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Plant Cell Physiol. 2008 Sep;49(9):1378-89. doi: 10.1093/pcp/pcn113. Epub 2008 Aug 18.

Biochemical mechanism on GABA accumulation during fruit development in tomato.

Author information

1
Graduate School of Life and Environmental Sciences, University of Tsukuba, Tsukuba, Ibaraki, 305-8572 Japan.

Abstract

A large amount of gamma-aminobutyric acid (GABA) was found to accumulate in tomato (Solanum lycopersicum) fruits before the breaker stage. Shortly thereafter, GABA was rapidly catabolized after the breaker stage. We screened the GABA-rich tomato cultivar 'DG03-9' which did not show rapid GABA catabolism after the breaker stage. Although GABA hyperaccumulation and rapid catabolism in fruits is well known, the mechanisms are not clearly understood. In order to clarify these mechanisms, we performed comparative studies of 'Micro-Tom' and 'DG03-9' fruits for the analysis of gene expression levels, protein levels and enzymatic activity levels of GABA biosynthesis- and catabolism-related enzymes. During GABA accumulation, we found positive correlations among GABA contents and expression levels of SlGAD2 and SlGAD3. Both of these genes encode glutamate decarboxylase (GAD) which is a key enzyme of GABA biosynthesis. During GABA catabolism, we found a strong correlation between GABA contents and enzyme activity of alpha-ketoglutarate-dependent GABA transaminase (GABA-TK). The contents of glutamate and aspartate, which are synthesized from GABA and glutamate, respectively, increased with elevation of GABA-TK enzymatic activity. GABA-TK is the major GABA transaminase form in animals and appears to be a minor form in plants. In 'DG03-9' fruits, GAD enzymatic activity was prolonged until the ripening stage, and GABA-TK activity was significantly low. Taken together, our results suggest that GAD and GABA-TK play crucial roles in GABA accumulation and catabolism, respectively, in tomato fruits.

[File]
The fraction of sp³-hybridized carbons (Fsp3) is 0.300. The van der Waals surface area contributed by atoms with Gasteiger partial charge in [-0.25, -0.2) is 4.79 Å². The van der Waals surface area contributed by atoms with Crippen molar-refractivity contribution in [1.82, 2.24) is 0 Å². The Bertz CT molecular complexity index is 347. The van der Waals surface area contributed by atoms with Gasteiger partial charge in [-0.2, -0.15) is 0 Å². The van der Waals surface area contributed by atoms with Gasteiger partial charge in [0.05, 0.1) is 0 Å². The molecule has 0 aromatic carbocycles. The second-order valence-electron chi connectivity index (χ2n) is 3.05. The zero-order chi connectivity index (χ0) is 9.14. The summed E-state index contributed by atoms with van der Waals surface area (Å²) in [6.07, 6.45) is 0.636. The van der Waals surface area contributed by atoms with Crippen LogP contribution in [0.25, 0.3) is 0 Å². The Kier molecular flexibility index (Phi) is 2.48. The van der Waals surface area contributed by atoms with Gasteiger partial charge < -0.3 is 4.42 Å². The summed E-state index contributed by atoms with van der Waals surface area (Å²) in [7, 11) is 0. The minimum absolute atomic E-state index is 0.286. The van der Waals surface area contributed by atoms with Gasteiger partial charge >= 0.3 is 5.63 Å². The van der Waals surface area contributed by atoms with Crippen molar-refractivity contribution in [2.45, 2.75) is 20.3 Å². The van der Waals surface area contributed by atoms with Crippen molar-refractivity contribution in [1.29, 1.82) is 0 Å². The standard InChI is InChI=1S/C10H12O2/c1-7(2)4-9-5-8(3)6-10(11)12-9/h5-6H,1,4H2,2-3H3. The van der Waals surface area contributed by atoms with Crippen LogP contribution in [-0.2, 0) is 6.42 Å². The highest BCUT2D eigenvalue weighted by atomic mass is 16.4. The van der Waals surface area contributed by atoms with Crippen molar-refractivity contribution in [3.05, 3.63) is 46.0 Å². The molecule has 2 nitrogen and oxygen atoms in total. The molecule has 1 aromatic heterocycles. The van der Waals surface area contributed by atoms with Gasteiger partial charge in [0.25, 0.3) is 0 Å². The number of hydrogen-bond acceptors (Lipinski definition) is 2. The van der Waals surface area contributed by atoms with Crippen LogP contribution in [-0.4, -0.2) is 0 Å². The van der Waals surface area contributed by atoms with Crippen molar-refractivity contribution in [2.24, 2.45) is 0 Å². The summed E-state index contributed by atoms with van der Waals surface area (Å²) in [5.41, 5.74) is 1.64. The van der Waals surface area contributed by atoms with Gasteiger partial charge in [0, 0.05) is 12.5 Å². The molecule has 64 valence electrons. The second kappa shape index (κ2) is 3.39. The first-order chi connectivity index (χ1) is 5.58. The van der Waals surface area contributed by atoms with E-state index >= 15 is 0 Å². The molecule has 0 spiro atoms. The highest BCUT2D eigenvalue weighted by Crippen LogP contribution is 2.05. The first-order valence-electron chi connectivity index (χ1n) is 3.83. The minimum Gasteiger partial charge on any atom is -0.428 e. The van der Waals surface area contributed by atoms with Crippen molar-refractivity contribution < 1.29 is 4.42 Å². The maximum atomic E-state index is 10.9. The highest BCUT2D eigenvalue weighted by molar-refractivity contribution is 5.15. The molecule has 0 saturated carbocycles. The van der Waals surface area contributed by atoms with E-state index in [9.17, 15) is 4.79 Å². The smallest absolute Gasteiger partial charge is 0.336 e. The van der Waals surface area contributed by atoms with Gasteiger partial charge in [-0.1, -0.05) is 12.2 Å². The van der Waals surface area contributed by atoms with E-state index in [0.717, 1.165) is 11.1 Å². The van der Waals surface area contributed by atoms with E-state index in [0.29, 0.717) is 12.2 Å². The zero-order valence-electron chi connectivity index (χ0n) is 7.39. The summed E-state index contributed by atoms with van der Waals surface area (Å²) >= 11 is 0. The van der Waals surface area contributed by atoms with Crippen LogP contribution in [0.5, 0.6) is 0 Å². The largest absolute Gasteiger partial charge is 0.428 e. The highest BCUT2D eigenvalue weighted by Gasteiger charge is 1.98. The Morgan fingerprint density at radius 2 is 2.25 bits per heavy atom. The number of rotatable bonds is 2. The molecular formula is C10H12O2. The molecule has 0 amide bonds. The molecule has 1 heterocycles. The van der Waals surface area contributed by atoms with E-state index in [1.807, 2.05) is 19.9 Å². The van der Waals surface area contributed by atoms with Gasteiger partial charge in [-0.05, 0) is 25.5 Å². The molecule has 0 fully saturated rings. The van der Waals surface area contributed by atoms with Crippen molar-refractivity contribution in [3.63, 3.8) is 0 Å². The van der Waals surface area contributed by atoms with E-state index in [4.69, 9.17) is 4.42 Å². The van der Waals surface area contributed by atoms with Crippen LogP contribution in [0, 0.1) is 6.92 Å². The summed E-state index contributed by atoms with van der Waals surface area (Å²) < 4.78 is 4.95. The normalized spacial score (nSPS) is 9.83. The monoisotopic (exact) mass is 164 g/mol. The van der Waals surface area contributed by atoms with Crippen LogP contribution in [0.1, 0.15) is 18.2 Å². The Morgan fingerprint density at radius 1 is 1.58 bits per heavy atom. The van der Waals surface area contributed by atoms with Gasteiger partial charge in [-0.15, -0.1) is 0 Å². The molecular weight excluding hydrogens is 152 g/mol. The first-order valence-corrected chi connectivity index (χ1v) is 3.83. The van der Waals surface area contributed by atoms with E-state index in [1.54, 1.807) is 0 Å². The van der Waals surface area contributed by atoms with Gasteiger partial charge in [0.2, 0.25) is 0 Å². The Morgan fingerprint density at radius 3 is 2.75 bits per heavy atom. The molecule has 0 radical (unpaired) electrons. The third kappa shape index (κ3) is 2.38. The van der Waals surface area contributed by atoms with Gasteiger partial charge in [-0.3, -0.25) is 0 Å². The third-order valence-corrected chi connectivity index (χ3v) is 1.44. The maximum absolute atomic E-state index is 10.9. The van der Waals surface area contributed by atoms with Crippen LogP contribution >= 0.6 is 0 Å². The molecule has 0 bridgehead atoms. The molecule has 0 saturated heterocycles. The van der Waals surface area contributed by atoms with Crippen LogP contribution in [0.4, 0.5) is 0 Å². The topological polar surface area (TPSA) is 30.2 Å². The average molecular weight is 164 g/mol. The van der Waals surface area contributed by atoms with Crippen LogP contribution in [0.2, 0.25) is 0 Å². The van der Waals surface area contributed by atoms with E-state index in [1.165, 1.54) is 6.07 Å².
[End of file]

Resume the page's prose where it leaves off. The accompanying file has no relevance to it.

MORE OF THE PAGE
PMID:
18713763
DOI:
10.1093/pcp/pcn113
[Indexed for MEDLINE]

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